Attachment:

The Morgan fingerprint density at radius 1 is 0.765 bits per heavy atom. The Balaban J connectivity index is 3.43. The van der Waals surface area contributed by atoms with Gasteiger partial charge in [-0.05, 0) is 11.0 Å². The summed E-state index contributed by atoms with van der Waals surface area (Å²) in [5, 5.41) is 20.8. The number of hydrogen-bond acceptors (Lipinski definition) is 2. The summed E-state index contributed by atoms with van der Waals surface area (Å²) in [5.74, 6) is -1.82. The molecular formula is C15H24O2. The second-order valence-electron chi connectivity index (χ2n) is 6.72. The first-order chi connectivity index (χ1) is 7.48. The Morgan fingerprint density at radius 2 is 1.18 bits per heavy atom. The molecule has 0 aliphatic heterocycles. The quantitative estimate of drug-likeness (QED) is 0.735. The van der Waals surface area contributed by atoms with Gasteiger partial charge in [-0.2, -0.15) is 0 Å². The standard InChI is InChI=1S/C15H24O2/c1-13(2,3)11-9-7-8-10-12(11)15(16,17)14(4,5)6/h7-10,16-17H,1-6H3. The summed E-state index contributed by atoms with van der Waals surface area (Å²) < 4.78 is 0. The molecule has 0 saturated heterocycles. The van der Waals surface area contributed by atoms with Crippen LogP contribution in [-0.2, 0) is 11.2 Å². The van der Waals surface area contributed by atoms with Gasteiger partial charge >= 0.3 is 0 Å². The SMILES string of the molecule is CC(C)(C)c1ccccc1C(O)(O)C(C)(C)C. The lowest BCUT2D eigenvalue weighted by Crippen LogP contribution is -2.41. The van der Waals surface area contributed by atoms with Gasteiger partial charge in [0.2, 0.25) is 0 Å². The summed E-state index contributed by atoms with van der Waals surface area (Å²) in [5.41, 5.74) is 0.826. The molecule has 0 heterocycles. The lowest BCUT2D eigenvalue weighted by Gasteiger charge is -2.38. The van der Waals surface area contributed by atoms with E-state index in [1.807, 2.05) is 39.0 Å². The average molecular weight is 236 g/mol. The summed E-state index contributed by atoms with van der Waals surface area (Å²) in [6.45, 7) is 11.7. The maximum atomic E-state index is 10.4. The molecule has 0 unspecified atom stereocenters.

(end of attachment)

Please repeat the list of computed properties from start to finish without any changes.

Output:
The Morgan fingerprint density at radius 1 is 0.765 bits per heavy atom. The Balaban J connectivity index is 3.43. The van der Waals surface area contributed by atoms with Gasteiger partial charge in [-0.05, 0) is 11.0 Å². The summed E-state index contributed by atoms with van der Waals surface area (Å²) in [5, 5.41) is 20.8. The number of hydrogen-bond acceptors (Lipinski definition) is 2. The summed E-state index contributed by atoms with van der Waals surface area (Å²) in [5.74, 6) is -1.82. The molecular formula is C15H24O2. The second-order valence-electron chi connectivity index (χ2n) is 6.72. The first-order chi connectivity index (χ1) is 7.48. The Morgan fingerprint density at radius 2 is 1.18 bits per heavy atom. The molecule has 0 aliphatic heterocycles. The quantitative estimate of drug-likeness (QED) is 0.735. The van der Waals surface area contributed by atoms with Gasteiger partial charge in [-0.2, -0.15) is 0 Å². The standard InChI is InChI=1S/C15H24O2/c1-13(2,3)11-9-7-8-10-12(11)15(16,17)14(4,5)6/h7-10,16-17H,1-6H3. The summed E-state index contributed by atoms with van der Waals surface area (Å²) < 4.78 is 0. The molecule has 0 saturated heterocycles. The van der Waals surface area contributed by atoms with Crippen LogP contribution in [-0.2, 0) is 11.2 Å². The van der Waals surface area contributed by atoms with Gasteiger partial charge >= 0.3 is 0 Å². The SMILES string of the molecule is CC(C)(C)c1ccccc1C(O)(O)C(C)(C)C. The lowest BCUT2D eigenvalue weighted by Crippen LogP contribution is -2.41. The van der Waals surface area contributed by atoms with Gasteiger partial charge in [0.2, 0.25) is 0 Å². The summed E-state index contributed by atoms with van der Waals surface area (Å²) in [5.41, 5.74) is 0.826. The molecule has 0 heterocycles. The lowest BCUT2D eigenvalue weighted by Gasteiger charge is -2.38. The van der Waals surface area contributed by atoms with E-state index in [1.807, 2.05) is 39.0 Å². The average molecular weight is 236 g/mol. The summed E-state index contributed by atoms with van der Waals surface area (Å²) in [6.45, 7) is 11.7. The maximum atomic E-state index is 10.4. The molecule has 0 unspecified atom stereocenters.